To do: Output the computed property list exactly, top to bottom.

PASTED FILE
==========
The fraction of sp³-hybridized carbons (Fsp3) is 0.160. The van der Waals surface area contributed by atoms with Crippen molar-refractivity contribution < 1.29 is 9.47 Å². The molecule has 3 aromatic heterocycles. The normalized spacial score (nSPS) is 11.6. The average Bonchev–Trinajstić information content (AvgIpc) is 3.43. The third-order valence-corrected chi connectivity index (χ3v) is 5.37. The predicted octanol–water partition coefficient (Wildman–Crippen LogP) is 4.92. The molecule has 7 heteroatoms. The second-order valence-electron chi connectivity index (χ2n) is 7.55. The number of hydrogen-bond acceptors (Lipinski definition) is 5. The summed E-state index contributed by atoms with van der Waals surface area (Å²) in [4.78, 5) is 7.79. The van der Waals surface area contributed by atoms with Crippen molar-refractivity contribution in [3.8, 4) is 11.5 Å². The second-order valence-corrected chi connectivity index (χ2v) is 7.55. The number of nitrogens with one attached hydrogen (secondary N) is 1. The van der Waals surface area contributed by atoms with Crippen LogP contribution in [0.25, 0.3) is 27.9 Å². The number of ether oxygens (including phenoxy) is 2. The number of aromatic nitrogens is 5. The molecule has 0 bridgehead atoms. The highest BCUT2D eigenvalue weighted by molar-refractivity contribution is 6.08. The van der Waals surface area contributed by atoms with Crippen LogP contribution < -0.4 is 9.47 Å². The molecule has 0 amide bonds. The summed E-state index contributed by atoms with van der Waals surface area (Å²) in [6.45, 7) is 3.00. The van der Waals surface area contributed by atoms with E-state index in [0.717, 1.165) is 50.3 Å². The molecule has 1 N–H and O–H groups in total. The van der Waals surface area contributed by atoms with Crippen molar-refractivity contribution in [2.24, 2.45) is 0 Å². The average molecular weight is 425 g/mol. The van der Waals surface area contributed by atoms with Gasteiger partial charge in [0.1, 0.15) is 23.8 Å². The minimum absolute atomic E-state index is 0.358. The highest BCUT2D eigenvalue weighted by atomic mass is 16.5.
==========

The fraction of sp³-hybridized carbons (Fsp3) is 0.160. The van der Waals surface area contributed by atoms with Crippen molar-refractivity contribution < 1.29 is 9.47 Å². The molecule has 3 aromatic heterocycles. The normalized spacial score (nSPS) is 11.6. The average Bonchev–Trinajstić information content (AvgIpc) is 3.43. The third-order valence-corrected chi connectivity index (χ3v) is 5.37. The predicted octanol–water partition coefficient (Wildman–Crippen LogP) is 4.92. The molecule has 7 heteroatoms. The second-order valence-electron chi connectivity index (χ2n) is 7.55. The number of hydrogen-bond acceptors (Lipinski definition) is 5. The summed E-state index contributed by atoms with van der Waals surface area (Å²) in [4.78, 5) is 7.79. The van der Waals surface area contributed by atoms with Crippen molar-refractivity contribution in [3.8, 4) is 11.5 Å². The second-order valence-corrected chi connectivity index (χ2v) is 7.55. The number of nitrogens with one attached hydrogen (secondary N) is 1. The van der Waals surface area contributed by atoms with Crippen LogP contribution in [0.25, 0.3) is 27.9 Å². The number of ether oxygens (including phenoxy) is 2. The number of aromatic nitrogens is 5. The molecule has 0 bridgehead atoms. The highest BCUT2D eigenvalue weighted by molar-refractivity contribution is 6.08. The van der Waals surface area contributed by atoms with Crippen LogP contribution < -0.4 is 9.47 Å². The molecule has 0 amide bonds. The summed E-state index contributed by atoms with van der Waals surface area (Å²) in [6.45, 7) is 3.00. The van der Waals surface area contributed by atoms with E-state index in [0.717, 1.165) is 50.3 Å². The molecule has 1 N–H and O–H groups in total. The van der Waals surface area contributed by atoms with Crippen molar-refractivity contribution in [2.24, 2.45) is 0 Å². The average molecular weight is 425 g/mol. The van der Waals surface area contributed by atoms with Gasteiger partial charge in [0.1, 0.15) is 23.8 Å². The minimum absolute atomic E-state index is 0.358. The highest BCUT2D eigenvalue weighted by atomic mass is 16.5.